The past few months have been hard, for everyone.
Hey, it’s Andrew, and this is Safety on Tap.
Since you’re listening in, you must be a leader wanting to grow yourself and drastically improve health and safety along the way. Welcome to you, you’re in the right place. If this is your first time listening in, thanks for joining us and well done for trying something different to improve! And of course, welcome back to all of you wonderful regular listeners.
Like it or not, we leaders who are working on improving health and safety, are inevitably closer to current challenges in business than many other professionals.
I don’t work on the frontlines of health and safety. My work and my impact happen a little further back, away from the spotlight, supporting people like you to be more effective, to grow, to overcome your challenges. I help leaders like you, and the amazing people in your organisations to learn better, to be more adaptive and resilient – capacities which have never in our lifetime been more important. I also work at the system level, trying to enable a system-wide improvement in health and safety in the agriculture and fishing sector in Australia.
I know it’s hard. I have heard your stories. I have waded with you through your confusion. I have shed a tear with you. I have been at your side when you’ve lost your job or considered your options at the crossroad of life. I have celebrated your success. I have watched from the sidelines as our work together has spurred creativity, bravery, new ideas, and immense change.
Life is hard. Our work is hard.
And that is what makes it worth doing.
I have put fewer podcasts out than I’ve planned. I have struggled to prioritize what I am doing amidst the tension between a disrupted business, the opportunity to adapt and innovate, the continuing delivery of service virtually, kids at home 24/7, and ongoing building work at my home.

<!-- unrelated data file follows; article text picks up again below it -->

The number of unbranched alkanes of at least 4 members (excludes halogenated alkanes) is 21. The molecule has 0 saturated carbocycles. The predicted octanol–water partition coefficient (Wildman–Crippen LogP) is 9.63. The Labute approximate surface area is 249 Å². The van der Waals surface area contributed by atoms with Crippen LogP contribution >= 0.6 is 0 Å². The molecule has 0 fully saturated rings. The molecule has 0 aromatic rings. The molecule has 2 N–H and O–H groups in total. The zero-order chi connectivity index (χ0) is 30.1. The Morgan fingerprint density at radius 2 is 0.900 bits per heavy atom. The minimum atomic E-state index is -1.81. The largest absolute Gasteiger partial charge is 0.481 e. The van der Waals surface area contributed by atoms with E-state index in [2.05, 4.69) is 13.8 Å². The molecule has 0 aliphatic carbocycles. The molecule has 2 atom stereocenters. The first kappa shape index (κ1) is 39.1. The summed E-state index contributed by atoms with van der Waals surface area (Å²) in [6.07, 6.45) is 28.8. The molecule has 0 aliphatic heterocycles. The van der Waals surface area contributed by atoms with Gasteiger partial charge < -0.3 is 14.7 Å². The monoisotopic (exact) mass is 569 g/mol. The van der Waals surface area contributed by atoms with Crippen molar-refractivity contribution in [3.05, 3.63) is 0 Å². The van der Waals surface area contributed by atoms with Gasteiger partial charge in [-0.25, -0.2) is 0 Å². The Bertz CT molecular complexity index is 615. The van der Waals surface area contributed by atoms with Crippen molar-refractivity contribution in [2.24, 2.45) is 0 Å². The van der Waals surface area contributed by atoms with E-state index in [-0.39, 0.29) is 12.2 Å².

Whatever your situation or mine, it’s hard.
We do what we do because the world needs our contribution, the world needs your contribution. And we do this imperfectly, we do this with hesitation and doubt, we do this with fear, we do this bearing more burden than we probably should, supporting everyone else when we too need support.
There is a Zulu greeting, which has been on my mind almost constantly recently.
Sawubona roughly translates to ‘I see you, you are important to me, and I value you’.
Over the past 8 weeks of the coronavirus pandemic, beginning on the 19th of March, I’ve hosted a weekly live video session to serve your needs for connection, for learning, and for growth. Hundreds of attendees have come together, with each week quite unique to the next. We have adapted the balance of presentation and dialogue, of a focused topic and an open discussion, of new ideas and reinforcing old ones. These were named Office Hours Together. We also launched an online collaboration platform to create another place and space for you to connect, to collaborate, and to be together. We called this the together platform.
In each of these Office Hours Together sessions, I greeted everyone there by saying, sawubona.
‘I see you, you are important to me, and I value you’
I know you have been working so hard, under pressure, under uncertainty, and sometimes suffering the loss in the process. I know you are also succeeding, and creating impact for the people you seek to serve, despite so many forces to the contrary.
I try to serve, and love to work with people like you, because you are important, valuable contributors.
Sawubona. I see you, you are important to me (and to many others), and I value you.
I hope you are your loved ones are safe, sane, and looking after yourselves.
On a side note, I wonder whether this episode will still be as relevant, as applicable, and as true a month from now, a year from now, or more. The external forces change, but the challenge often remains the same.
Here’s your FREE reflection worksheet from this episode.
Feel free to share this with your team/colleagues!